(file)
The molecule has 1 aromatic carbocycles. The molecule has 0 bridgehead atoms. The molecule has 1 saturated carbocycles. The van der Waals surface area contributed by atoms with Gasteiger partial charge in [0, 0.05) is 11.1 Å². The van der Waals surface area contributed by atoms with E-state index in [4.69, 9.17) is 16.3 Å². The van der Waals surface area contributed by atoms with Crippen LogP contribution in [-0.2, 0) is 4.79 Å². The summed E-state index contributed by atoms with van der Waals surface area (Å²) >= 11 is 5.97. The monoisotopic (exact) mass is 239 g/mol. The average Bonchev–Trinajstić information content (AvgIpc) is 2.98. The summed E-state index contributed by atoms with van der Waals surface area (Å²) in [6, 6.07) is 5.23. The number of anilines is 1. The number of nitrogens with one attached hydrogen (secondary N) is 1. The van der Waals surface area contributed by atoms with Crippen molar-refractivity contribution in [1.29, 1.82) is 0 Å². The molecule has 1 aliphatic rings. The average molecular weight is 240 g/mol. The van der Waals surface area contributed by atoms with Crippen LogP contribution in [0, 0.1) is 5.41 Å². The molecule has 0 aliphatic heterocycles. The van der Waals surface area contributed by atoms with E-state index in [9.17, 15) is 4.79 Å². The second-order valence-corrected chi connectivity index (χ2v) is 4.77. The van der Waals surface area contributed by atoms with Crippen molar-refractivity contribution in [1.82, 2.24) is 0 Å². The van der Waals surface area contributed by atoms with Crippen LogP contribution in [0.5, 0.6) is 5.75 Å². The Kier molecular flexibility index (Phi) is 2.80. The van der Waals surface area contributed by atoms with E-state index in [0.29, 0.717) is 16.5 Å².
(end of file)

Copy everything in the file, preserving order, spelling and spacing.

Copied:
The molecule has 1 aromatic carbocycles. The molecule has 0 bridgehead atoms. The molecule has 1 saturated carbocycles. The van der Waals surface area contributed by atoms with Gasteiger partial charge in [0, 0.05) is 11.1 Å². The van der Waals surface area contributed by atoms with E-state index in [4.69, 9.17) is 16.3 Å². The van der Waals surface area contributed by atoms with Crippen LogP contribution in [-0.2, 0) is 4.79 Å². The summed E-state index contributed by atoms with van der Waals surface area (Å²) >= 11 is 5.97. The monoisotopic (exact) mass is 239 g/mol. The average Bonchev–Trinajstić information content (AvgIpc) is 2.98. The summed E-state index contributed by atoms with van der Waals surface area (Å²) in [6, 6.07) is 5.23. The number of anilines is 1. The number of nitrogens with one attached hydrogen (secondary N) is 1. The van der Waals surface area contributed by atoms with Crippen molar-refractivity contribution in [1.29, 1.82) is 0 Å². The molecule has 1 aliphatic rings. The average molecular weight is 240 g/mol. The van der Waals surface area contributed by atoms with Crippen LogP contribution in [0, 0.1) is 5.41 Å². The molecule has 0 aliphatic heterocycles. The van der Waals surface area contributed by atoms with E-state index in [9.17, 15) is 4.79 Å². The second-order valence-corrected chi connectivity index (χ2v) is 4.77. The van der Waals surface area contributed by atoms with Crippen molar-refractivity contribution in [1.82, 2.24) is 0 Å². The van der Waals surface area contributed by atoms with Crippen LogP contribution in [0.5, 0.6) is 5.75 Å². The Kier molecular flexibility index (Phi) is 2.80. The van der Waals surface area contributed by atoms with E-state index in [0.29, 0.717) is 16.5 Å².